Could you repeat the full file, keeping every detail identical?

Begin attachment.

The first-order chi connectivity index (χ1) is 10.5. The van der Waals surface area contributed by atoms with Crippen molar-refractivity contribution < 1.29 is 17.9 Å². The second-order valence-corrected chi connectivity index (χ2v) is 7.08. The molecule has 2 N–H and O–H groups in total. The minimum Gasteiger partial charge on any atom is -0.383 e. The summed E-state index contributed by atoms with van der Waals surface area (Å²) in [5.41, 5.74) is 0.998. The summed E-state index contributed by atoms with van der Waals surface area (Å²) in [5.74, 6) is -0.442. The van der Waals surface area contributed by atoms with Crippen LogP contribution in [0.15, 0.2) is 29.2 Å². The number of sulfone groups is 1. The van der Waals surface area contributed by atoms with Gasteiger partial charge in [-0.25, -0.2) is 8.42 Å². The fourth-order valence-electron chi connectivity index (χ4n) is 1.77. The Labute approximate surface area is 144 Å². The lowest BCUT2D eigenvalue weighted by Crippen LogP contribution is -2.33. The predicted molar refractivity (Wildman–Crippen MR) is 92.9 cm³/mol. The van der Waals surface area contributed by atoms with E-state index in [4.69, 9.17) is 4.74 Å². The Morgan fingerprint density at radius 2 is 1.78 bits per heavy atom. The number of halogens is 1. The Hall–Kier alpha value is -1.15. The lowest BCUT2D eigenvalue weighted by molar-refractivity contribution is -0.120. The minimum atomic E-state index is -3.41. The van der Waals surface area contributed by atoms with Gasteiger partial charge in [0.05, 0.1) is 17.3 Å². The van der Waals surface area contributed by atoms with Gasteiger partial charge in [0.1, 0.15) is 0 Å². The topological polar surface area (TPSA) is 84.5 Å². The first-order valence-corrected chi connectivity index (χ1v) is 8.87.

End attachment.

The first-order chi connectivity index (χ1) is 10.5. The van der Waals surface area contributed by atoms with Crippen molar-refractivity contribution < 1.29 is 17.9 Å². The second-order valence-corrected chi connectivity index (χ2v) is 7.08. The molecule has 2 N–H and O–H groups in total. The minimum Gasteiger partial charge on any atom is -0.383 e. The summed E-state index contributed by atoms with van der Waals surface area (Å²) in [5.41, 5.74) is 0.998. The summed E-state index contributed by atoms with van der Waals surface area (Å²) in [5.74, 6) is -0.442. The van der Waals surface area contributed by atoms with Crippen LogP contribution in [0.15, 0.2) is 29.2 Å². The number of sulfone groups is 1. The van der Waals surface area contributed by atoms with Gasteiger partial charge in [-0.25, -0.2) is 8.42 Å². The fourth-order valence-electron chi connectivity index (χ4n) is 1.77. The Labute approximate surface area is 144 Å². The lowest BCUT2D eigenvalue weighted by Crippen LogP contribution is -2.33. The predicted molar refractivity (Wildman–Crippen MR) is 92.9 cm³/mol. The van der Waals surface area contributed by atoms with E-state index in [4.69, 9.17) is 4.74 Å². The Morgan fingerprint density at radius 2 is 1.78 bits per heavy atom. The number of halogens is 1. The Hall–Kier alpha value is -1.15. The lowest BCUT2D eigenvalue weighted by molar-refractivity contribution is -0.120. The minimum atomic E-state index is -3.41. The van der Waals surface area contributed by atoms with Gasteiger partial charge in [0.05, 0.1) is 17.3 Å². The van der Waals surface area contributed by atoms with Gasteiger partial charge in [0.1, 0.15) is 0 Å². The topological polar surface area (TPSA) is 84.5 Å². The first-order valence-corrected chi connectivity index (χ1v) is 8.87.